Lectures allow a detailed exposition of the most important aspects of each topic, especially the new concepts. They also allow a special focus on the most difficult issues, where students need more learning support. Finally, they also facilitate the understanding of the context in which each topic is placed, including the relationships between the different topics. Lectures will take up an average of 40 hours per student.  40 
Practical classes  Computer classes  Medium group (M) 
At the end of topics 2 to 5 there will be computer classes to deepen the understanding of the theory and to alllow the student to apply the theoretical concepts to statistical data. The data analysis package EXCEL and the econometric package GRETL will be used to this end. Computer sessions will take up an average of 10 hours per student.  13 
Assessment  Final exam  Large group (G) 
For those students who fail the course during the semester inclass assessment, and for Pathway B students, there will be two final exams in the examination periods defined by the University, the first one in January and the second one in February. The final exam is worth 100% of the final mark and the pass mark is a 5. The length of the final exam will be 2 hours. Note that students who pass through interm assessment either Bloc 1(statistical inference, worth 40% of the final mark) or Bloc 2(regression analysis and dummies, worth 60% of the final mark) will not need to repeat that bloc in the final exam.  2.5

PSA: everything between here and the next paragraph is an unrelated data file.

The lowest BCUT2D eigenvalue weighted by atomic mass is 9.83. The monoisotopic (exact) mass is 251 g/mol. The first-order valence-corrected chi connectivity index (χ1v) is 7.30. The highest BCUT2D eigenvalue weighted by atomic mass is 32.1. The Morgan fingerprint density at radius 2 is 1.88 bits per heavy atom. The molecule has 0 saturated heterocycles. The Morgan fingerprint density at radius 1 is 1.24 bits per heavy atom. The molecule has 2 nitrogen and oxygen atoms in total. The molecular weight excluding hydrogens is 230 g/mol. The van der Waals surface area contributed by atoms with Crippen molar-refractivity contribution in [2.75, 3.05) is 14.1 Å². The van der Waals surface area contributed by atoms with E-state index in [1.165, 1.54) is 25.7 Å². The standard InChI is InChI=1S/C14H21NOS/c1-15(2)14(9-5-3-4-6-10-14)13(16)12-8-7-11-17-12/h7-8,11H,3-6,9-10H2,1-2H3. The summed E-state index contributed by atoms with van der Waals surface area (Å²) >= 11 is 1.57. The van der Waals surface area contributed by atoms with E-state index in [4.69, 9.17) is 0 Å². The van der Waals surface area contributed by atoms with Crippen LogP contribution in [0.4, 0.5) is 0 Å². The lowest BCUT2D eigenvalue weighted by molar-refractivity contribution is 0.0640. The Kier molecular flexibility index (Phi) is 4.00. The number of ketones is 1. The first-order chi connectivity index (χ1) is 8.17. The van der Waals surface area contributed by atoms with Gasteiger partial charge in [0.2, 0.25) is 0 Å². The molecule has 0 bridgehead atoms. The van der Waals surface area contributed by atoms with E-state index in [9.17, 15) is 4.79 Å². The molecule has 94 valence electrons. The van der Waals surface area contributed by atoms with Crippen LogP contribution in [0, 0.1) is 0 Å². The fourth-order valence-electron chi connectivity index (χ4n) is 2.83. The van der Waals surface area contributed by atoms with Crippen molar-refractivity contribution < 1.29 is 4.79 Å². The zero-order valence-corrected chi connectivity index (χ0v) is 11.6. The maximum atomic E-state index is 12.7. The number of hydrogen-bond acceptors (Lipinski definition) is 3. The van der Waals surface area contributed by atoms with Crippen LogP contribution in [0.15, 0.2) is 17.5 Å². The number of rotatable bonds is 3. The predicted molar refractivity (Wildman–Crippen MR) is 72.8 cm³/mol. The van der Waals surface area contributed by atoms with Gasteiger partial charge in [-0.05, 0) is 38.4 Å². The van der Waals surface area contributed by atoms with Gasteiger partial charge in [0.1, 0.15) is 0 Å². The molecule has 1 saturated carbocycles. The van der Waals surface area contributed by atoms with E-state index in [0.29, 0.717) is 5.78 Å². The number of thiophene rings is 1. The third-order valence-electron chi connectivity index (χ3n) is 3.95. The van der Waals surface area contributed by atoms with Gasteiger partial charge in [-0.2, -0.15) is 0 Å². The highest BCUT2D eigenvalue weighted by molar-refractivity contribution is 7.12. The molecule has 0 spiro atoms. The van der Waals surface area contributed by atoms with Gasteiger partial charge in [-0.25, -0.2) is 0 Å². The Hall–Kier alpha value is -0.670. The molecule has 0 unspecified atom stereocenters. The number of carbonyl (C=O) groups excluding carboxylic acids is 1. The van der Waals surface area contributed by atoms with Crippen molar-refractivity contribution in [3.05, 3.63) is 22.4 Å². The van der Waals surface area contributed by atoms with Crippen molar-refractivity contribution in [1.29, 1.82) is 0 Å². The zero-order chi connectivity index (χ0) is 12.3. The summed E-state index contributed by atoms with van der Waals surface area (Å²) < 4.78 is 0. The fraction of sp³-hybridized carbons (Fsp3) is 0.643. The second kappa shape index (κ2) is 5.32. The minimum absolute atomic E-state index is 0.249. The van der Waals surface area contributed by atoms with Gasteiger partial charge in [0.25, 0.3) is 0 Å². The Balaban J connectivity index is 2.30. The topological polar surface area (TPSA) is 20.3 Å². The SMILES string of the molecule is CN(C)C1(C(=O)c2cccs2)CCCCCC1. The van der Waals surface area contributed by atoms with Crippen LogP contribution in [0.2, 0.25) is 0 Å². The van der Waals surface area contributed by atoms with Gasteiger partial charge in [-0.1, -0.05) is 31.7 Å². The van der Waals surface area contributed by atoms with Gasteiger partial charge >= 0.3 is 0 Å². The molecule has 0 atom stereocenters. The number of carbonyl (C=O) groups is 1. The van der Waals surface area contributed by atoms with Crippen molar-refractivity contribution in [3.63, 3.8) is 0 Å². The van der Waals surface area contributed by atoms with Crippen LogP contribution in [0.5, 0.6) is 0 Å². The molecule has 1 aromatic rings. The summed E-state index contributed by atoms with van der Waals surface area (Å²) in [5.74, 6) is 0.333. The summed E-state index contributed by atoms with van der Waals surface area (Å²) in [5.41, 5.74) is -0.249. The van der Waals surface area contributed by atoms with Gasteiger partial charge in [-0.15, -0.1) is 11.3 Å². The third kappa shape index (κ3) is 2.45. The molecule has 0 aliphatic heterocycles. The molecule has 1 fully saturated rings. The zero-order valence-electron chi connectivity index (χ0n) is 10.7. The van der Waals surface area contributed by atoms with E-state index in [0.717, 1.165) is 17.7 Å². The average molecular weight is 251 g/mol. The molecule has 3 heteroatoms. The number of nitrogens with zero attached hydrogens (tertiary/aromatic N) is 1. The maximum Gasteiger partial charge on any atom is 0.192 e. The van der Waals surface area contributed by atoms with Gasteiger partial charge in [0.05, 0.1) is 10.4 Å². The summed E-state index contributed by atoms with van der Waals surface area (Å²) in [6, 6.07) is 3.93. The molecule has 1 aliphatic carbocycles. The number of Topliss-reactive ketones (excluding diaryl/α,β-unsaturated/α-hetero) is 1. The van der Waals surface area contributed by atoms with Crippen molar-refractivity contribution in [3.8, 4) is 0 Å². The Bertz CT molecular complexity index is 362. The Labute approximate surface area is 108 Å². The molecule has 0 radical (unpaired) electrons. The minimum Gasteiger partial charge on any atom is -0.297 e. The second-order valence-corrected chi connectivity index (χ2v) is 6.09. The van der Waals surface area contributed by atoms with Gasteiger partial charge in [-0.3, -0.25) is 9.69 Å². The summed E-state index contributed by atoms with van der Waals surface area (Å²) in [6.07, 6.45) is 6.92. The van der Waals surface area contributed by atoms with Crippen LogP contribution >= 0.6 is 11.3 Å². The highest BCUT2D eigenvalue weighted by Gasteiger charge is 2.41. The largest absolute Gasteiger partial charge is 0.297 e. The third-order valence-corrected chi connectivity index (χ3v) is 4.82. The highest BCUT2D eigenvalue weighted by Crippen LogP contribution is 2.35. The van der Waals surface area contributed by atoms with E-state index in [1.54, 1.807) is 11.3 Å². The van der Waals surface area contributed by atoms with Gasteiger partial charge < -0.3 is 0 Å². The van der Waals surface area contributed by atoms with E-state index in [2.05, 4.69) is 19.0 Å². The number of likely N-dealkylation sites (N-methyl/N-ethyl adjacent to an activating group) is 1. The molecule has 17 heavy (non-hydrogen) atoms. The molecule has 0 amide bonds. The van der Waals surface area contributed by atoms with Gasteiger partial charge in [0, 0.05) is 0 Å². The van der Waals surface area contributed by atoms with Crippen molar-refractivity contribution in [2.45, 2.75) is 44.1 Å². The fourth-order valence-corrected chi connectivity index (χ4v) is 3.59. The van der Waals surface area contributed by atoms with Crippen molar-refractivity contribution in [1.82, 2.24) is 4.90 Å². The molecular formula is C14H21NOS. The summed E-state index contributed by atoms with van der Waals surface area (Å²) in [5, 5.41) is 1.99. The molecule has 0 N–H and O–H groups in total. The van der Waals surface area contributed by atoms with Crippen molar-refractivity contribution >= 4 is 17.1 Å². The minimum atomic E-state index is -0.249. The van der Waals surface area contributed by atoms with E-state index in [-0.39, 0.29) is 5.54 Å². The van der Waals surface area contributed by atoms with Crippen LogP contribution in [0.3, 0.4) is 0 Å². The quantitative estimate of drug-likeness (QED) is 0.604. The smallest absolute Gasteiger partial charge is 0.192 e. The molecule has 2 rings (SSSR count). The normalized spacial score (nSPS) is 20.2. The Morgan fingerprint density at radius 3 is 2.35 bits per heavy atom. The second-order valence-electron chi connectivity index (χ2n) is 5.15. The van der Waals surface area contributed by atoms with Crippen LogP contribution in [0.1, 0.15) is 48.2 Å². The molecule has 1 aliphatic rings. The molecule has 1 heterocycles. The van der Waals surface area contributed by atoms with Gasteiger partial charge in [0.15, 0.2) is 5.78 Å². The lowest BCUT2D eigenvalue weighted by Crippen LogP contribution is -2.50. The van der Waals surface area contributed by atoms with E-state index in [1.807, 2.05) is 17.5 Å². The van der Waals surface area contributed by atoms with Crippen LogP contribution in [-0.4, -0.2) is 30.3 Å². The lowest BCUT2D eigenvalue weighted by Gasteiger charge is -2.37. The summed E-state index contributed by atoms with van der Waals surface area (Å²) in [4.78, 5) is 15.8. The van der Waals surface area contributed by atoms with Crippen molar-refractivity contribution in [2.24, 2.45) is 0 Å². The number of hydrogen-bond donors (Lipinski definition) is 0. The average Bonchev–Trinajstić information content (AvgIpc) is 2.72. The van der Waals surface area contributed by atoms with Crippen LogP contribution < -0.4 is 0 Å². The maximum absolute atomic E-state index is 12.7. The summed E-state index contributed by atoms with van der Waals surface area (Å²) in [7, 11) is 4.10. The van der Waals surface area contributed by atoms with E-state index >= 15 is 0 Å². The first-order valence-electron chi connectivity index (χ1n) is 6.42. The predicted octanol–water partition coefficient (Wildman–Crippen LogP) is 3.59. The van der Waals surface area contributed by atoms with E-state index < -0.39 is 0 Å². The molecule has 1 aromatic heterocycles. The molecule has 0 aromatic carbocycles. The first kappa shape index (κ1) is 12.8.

Assessment  Inclass tests  Medium group (M) 
In two selected classes during the semester the student will be required to take two inclass tests, the first one on Bloc 1 (statistical inference) and the second one on Bloc 2 (linear regression model and dummies). Each test is worth 40% of the final mark and a minimum mark of 3 in each test is required for the student to pass the course by continuous assessment.  3 
Assessment  Computerbased tasks  Medium group (M)